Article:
Advances in Data Processing for Airlines Revenue Management

Advances in Data Processing for Airlines Revenue Management

Félix Mora-Camino (French Civil Aviation Institute (ENAC), France) and Luiz Gustavo Zelaya Cruz (Federal University of Rio de Janeiro, Brazil)
DOI: 10.4018/978-1-60566-800-0.ch008
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In this communication advances in data processing techniques applied to Airlines Revenue Management are displayed. The general introduction presents a brief review of Airlines Revenue Management. The first of the paper introduces the problem of updating the probability distributions of demand for reservations. This updating process, facing the stochastic nature of demand for travel, is a cornerstone for the design of an efficient on-line decision support system to control the reservation process for a flight by an airline. The considered problem is formulated as a dual geometric problem to which an unconstrained nonconvex, primal geometric problem is associated. A genetic algorithm optimization approach is proposed to solve the primal geometric problem, and then the classical geometric primal-dual transformations provide the solution to the initial problem. Then, the second part of the paper considers the design of a new Decision Support System for improving the reservation control process of airlines. A new recursive Dynamic Programming model for maximum expected revenue evaluation is defined, which, contrarily to other approaches, takes explicitly into account daily booking request arrivals. A practical Backward Dynamic Programming algorithm is established, leading to the design of an on-line optimisation module for Revenue Management. In this study two cases are considered. The first one considers that fare classes are not physically confined and the obtained results are extended in the second case to cover the situations where confinement of fare classes (Business Class and Economy Class) is applied.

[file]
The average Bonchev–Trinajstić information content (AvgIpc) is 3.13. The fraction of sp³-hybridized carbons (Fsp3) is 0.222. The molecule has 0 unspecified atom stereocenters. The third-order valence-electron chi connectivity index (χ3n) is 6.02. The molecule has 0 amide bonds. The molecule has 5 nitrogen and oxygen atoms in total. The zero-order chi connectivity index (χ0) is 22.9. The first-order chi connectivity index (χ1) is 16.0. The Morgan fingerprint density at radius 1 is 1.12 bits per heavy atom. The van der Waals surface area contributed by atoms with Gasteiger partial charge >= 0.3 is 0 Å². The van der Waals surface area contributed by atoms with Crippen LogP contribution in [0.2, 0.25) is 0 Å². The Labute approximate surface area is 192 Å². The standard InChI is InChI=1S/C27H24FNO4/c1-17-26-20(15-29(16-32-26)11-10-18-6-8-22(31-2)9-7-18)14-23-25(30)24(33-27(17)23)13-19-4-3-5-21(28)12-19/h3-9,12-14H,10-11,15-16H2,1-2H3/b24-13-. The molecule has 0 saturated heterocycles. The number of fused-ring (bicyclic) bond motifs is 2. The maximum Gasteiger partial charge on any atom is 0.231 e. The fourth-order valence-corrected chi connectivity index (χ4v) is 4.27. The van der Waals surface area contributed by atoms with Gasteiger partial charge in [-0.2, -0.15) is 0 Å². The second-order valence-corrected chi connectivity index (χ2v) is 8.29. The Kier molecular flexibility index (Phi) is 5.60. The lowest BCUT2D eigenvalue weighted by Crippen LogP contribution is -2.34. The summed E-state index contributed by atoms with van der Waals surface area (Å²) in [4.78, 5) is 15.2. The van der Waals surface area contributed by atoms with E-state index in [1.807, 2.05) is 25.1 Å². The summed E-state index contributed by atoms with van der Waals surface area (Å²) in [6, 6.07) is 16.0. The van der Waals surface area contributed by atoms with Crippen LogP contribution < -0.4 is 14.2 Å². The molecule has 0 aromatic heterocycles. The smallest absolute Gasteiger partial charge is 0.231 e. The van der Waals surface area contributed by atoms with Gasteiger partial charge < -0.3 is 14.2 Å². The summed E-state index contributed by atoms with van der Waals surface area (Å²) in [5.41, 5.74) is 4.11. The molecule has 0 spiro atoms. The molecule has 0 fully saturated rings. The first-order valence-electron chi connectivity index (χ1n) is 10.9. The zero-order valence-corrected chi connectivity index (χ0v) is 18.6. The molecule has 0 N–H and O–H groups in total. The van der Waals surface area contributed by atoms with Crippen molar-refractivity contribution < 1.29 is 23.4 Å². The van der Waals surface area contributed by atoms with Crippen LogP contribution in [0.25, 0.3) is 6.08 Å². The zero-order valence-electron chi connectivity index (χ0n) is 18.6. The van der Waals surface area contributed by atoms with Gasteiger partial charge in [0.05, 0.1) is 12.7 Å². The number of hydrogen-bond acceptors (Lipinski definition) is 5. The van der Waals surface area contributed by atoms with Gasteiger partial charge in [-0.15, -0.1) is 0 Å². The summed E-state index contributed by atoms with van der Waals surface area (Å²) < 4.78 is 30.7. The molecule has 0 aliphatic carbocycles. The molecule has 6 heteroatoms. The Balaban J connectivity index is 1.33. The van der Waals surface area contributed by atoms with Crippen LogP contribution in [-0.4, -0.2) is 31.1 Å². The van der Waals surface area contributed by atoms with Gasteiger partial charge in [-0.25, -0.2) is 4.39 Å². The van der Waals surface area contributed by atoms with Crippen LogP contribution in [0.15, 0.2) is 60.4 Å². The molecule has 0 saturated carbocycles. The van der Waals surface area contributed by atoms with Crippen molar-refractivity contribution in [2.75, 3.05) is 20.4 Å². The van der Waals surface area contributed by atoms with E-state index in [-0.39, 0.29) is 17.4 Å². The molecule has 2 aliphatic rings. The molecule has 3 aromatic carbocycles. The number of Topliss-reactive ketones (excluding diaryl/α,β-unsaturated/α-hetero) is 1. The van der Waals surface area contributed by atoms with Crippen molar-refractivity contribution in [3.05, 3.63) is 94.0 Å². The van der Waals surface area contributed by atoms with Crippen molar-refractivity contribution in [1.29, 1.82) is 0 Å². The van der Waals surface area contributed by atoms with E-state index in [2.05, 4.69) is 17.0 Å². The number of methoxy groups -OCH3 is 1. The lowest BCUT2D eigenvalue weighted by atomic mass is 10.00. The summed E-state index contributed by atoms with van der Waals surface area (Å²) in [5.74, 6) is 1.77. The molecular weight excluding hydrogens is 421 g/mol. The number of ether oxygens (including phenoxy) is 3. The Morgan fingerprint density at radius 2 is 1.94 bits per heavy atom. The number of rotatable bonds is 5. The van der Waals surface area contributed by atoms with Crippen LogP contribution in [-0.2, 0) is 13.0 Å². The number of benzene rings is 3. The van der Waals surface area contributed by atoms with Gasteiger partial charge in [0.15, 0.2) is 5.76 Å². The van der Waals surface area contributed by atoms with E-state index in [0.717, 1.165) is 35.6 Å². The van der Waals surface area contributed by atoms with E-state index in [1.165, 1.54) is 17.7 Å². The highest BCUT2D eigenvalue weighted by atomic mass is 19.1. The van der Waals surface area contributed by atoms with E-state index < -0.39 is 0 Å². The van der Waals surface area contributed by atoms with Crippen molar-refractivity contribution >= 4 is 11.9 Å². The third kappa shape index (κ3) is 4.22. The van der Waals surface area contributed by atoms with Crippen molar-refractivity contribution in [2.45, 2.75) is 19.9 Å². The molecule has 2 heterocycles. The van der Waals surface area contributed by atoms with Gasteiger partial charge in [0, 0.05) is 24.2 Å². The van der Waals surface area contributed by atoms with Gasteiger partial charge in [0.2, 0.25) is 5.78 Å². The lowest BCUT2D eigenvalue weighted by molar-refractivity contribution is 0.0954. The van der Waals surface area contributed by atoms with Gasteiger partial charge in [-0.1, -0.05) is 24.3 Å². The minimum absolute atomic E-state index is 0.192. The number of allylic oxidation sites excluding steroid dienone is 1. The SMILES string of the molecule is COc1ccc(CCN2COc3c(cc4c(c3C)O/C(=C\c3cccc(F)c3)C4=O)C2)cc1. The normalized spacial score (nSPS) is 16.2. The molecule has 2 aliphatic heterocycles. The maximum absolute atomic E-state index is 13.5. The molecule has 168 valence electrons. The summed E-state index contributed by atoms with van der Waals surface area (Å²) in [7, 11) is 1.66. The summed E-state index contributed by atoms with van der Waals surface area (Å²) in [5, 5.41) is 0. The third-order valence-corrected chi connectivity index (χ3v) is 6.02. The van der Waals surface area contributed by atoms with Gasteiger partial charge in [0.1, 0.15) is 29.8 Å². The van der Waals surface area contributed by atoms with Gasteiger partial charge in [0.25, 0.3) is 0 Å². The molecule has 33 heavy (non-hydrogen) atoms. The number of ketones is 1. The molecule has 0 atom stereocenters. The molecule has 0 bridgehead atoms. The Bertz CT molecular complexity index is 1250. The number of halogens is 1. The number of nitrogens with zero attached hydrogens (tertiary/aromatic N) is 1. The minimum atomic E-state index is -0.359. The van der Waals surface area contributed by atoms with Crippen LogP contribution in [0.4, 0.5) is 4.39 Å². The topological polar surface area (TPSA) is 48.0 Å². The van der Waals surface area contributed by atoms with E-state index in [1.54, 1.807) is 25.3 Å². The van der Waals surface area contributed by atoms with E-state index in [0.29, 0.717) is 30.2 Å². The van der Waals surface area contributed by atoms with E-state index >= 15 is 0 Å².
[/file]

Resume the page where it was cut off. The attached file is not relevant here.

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General Introduction

During the last forty years which followed the first publications about booking control, the passenger booking systems have known a large evolution as a result of the development of computer science and telecommunications technologies on one side and of demand and decision theories on the other side. This evolution has touched not only the level of basic inventory control but also the level of higher strategic decision making. Revenue Management appeared as a major matter for airlines with the Airline Deregulation act of 1978 in the United States of America. Since then, it has taken an increasing importance, especially in the context of the competitive market faced by airline companies. Born as a consequence of the Airline Deregulation Act of 1978 in the USA, called in its early days Yield Management, nowadays known as Revenue Management (McGill & van Ryzin, 1999), the new management technique which has revolutionized airline industry and many other perishable-asset industries is meant to maximize revenue on a company’s network of flights, by finding the optimal passenger mix for each flight, given the demand forecasts for each of the different fare products offered to customers. In other words, the reservation process has to be controlled and implemented within a complex decision support environment which should be able to make, on-line, the right decision with respect to any booking request received by the Computer Reservation System (CRS) at any point in time during the booking horizon.